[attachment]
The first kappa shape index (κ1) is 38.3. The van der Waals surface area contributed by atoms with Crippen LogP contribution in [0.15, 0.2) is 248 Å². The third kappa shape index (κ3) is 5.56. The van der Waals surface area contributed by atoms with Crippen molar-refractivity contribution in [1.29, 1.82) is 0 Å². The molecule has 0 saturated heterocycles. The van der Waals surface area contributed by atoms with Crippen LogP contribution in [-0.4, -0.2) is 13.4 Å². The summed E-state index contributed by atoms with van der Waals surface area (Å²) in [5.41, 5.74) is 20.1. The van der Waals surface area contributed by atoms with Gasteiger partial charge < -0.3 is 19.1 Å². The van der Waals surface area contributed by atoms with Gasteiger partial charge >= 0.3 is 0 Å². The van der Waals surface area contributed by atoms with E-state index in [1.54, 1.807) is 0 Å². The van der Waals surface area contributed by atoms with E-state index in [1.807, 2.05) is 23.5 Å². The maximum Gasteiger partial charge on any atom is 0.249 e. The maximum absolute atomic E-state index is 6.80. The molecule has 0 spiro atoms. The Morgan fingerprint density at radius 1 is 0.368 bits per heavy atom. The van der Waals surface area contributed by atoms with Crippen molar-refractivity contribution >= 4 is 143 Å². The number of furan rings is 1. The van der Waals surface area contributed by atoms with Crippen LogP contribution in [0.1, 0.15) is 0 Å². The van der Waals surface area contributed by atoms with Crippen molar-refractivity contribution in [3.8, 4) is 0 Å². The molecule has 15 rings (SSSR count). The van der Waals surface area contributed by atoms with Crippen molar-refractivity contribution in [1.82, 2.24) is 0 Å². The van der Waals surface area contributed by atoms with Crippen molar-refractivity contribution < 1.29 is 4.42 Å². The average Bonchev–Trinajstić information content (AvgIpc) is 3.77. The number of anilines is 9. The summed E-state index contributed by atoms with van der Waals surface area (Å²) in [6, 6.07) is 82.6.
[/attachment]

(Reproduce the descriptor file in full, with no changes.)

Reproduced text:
The first kappa shape index (κ1) is 38.3. The van der Waals surface area contributed by atoms with Crippen LogP contribution in [0.15, 0.2) is 248 Å². The third kappa shape index (κ3) is 5.56. The van der Waals surface area contributed by atoms with Crippen molar-refractivity contribution in [1.29, 1.82) is 0 Å². The molecule has 0 saturated heterocycles. The van der Waals surface area contributed by atoms with Crippen LogP contribution in [-0.4, -0.2) is 13.4 Å². The summed E-state index contributed by atoms with van der Waals surface area (Å²) in [5.41, 5.74) is 20.1. The van der Waals surface area contributed by atoms with Gasteiger partial charge < -0.3 is 19.1 Å². The van der Waals surface area contributed by atoms with Gasteiger partial charge >= 0.3 is 0 Å². The van der Waals surface area contributed by atoms with E-state index in [1.54, 1.807) is 0 Å². The van der Waals surface area contributed by atoms with E-state index in [1.807, 2.05) is 23.5 Å². The maximum Gasteiger partial charge on any atom is 0.249 e. The maximum absolute atomic E-state index is 6.80. The molecule has 0 spiro atoms. The Morgan fingerprint density at radius 1 is 0.368 bits per heavy atom. The van der Waals surface area contributed by atoms with Crippen molar-refractivity contribution >= 4 is 143 Å². The number of furan rings is 1. The van der Waals surface area contributed by atoms with Crippen LogP contribution in [0.1, 0.15) is 0 Å². The van der Waals surface area contributed by atoms with Crippen molar-refractivity contribution in [3.8, 4) is 0 Å². The molecule has 15 rings (SSSR count). The van der Waals surface area contributed by atoms with Crippen molar-refractivity contribution in [1.82, 2.24) is 0 Å². The van der Waals surface area contributed by atoms with Crippen molar-refractivity contribution < 1.29 is 4.42 Å². The average Bonchev–Trinajstić information content (AvgIpc) is 3.77. The number of anilines is 9. The summed E-state index contributed by atoms with van der Waals surface area (Å²) in [6, 6.07) is 82.6.